Mouthwashes can cause oral cancer and should be removed from supermarket shelves, an expert said last night.
There is 'sufficient evidence' that those containing alcohol contribute to increased risk of the disease, according to a review of the latest studies by an Australian scientist.
Professor Michael McCullough, whose findings are published in the Dental Journal of Australia, said some mouthwashes were more dangerous than wine or beer because they contained higher concentrations of alcohol - as high as 26 per cent proof.
He said they should only be available with a prescription and for short-term use.
'We see people with oral cancer who have no other risk factors than the use of alcohol-containing mouthwash, so what we've done in this study is review all the evidence that's out there,' he said.
Smoking and alcohol consumption are well-established risk factors in oral cancer which is diagnosed in 5,000 people in the UK each year, and causes 1,600 deaths.
Professor McCullough, from Melbourne University, said the alcohol in mouthwash allows cancer-causing substances such as nicotine to penetrate the lining of the mouth more easily.
And it can mean a toxic breakdown product of alcohol called acetaldehyde - another carcinogen - can accumulate in the oral cavity when swished around the mouth.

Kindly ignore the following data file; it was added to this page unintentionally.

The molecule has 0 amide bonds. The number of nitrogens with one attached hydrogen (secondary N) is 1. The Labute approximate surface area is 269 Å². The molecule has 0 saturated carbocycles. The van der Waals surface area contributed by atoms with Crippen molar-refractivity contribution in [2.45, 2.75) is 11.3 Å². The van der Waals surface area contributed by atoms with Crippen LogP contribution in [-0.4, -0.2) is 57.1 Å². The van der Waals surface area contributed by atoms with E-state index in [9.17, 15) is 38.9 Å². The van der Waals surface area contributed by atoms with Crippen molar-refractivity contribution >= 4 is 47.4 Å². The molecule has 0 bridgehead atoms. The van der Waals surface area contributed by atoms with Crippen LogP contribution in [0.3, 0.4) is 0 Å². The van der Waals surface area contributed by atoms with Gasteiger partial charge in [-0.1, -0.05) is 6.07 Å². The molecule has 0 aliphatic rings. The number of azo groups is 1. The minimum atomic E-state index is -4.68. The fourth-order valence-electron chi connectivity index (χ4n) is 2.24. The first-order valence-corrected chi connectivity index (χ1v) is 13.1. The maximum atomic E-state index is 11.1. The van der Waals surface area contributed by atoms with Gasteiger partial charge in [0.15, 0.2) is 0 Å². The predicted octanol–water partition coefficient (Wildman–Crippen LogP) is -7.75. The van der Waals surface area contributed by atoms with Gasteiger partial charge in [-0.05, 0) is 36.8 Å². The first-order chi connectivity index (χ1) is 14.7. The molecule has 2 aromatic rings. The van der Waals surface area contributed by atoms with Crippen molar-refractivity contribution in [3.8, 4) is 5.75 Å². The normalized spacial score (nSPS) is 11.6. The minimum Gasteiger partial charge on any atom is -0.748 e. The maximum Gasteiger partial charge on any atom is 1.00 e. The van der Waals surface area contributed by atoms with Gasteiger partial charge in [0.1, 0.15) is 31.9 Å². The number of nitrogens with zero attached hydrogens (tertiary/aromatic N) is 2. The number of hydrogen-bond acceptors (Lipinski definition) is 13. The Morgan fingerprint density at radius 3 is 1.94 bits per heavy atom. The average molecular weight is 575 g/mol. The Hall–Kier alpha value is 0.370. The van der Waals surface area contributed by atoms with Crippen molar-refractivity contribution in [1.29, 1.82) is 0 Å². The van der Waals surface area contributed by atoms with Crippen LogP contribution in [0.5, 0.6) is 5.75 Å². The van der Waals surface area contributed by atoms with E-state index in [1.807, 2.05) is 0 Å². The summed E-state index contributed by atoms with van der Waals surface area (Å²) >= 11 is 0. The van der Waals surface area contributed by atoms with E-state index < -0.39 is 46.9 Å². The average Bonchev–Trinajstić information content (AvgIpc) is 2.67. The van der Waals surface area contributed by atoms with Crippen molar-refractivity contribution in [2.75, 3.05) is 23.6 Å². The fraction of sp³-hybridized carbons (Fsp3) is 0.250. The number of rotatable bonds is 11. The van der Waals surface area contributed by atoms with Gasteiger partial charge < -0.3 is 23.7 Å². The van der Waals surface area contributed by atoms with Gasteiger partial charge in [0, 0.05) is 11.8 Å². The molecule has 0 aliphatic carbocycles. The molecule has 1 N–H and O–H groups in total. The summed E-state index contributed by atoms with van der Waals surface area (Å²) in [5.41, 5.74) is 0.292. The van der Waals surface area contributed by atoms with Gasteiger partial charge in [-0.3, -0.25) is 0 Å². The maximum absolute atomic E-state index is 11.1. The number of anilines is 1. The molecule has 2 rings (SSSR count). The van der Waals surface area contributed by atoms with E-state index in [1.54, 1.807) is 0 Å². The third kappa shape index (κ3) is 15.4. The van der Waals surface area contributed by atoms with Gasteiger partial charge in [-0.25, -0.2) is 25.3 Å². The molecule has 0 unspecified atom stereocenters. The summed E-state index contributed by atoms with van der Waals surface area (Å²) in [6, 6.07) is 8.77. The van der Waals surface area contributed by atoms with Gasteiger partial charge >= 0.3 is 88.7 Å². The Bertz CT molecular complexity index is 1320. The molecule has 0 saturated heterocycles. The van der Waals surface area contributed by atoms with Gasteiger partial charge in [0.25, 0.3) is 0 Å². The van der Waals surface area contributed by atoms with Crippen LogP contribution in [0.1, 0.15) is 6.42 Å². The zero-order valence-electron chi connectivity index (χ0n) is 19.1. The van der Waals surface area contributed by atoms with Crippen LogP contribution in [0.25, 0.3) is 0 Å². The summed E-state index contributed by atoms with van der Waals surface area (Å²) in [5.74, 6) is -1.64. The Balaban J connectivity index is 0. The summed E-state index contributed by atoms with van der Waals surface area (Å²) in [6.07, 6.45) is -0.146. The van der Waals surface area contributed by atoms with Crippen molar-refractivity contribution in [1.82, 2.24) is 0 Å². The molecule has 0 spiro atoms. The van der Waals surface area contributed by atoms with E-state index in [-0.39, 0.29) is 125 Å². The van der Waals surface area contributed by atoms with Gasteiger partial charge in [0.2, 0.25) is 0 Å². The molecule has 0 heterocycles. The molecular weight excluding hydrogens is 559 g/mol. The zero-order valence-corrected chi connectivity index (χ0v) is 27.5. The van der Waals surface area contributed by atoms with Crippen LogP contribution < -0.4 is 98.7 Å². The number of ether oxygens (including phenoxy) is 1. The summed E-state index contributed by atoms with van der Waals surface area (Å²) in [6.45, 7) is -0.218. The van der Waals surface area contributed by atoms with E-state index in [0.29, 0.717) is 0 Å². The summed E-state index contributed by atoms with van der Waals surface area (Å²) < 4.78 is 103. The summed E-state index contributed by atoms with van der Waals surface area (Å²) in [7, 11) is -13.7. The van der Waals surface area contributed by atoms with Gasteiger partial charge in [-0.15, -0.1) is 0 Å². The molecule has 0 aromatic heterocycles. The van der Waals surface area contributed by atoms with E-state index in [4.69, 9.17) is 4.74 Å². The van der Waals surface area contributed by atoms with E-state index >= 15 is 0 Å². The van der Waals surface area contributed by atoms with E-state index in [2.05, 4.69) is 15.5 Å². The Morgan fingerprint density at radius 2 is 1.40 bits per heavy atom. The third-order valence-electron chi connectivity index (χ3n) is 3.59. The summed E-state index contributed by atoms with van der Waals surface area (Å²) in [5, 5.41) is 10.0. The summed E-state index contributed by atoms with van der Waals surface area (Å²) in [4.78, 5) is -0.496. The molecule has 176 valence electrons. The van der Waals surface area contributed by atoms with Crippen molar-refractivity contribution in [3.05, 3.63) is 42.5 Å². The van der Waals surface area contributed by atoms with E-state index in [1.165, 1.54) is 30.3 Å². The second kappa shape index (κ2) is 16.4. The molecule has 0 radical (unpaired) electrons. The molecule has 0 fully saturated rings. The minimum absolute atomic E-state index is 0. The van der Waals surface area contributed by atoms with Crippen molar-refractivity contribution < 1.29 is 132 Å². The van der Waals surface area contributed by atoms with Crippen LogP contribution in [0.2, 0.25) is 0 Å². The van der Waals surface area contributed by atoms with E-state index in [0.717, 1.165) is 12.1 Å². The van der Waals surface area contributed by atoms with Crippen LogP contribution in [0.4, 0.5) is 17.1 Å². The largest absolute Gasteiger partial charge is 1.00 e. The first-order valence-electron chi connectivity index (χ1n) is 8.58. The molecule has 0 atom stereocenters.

The review reported evidence from an international study of 3,210 people which found daily mouthwash use was a 'significant risk factor' for head and neck cancer.
The effects were worst in smokers who had a nine-fold increased risk of cancers of the oral cavity, pharynx and larynx. Those who drank alcohol had more than five times the risk.
Last night a British Dental Association spokesman said the evidence was 'not conclusive' and more research was needed.
Yinka Ebo, from Cancer Research UK, said: ' Mouthwash users may be more likely to have poor oral hygiene so more research is needed to find out if it's the mouthwash or the poor oral hygiene that increases the risk of mouth cancer.'
A spokesman for Johnson & Johnson, which makes Listerine, dismissed the claim.
He said: 'This small review includes only a selective group of clinical data. Evidence from at least ten epidemiological studies published over the last three decades strongly suggests that use of alcohol-containing rinses does not increase the risk of oral cancer.'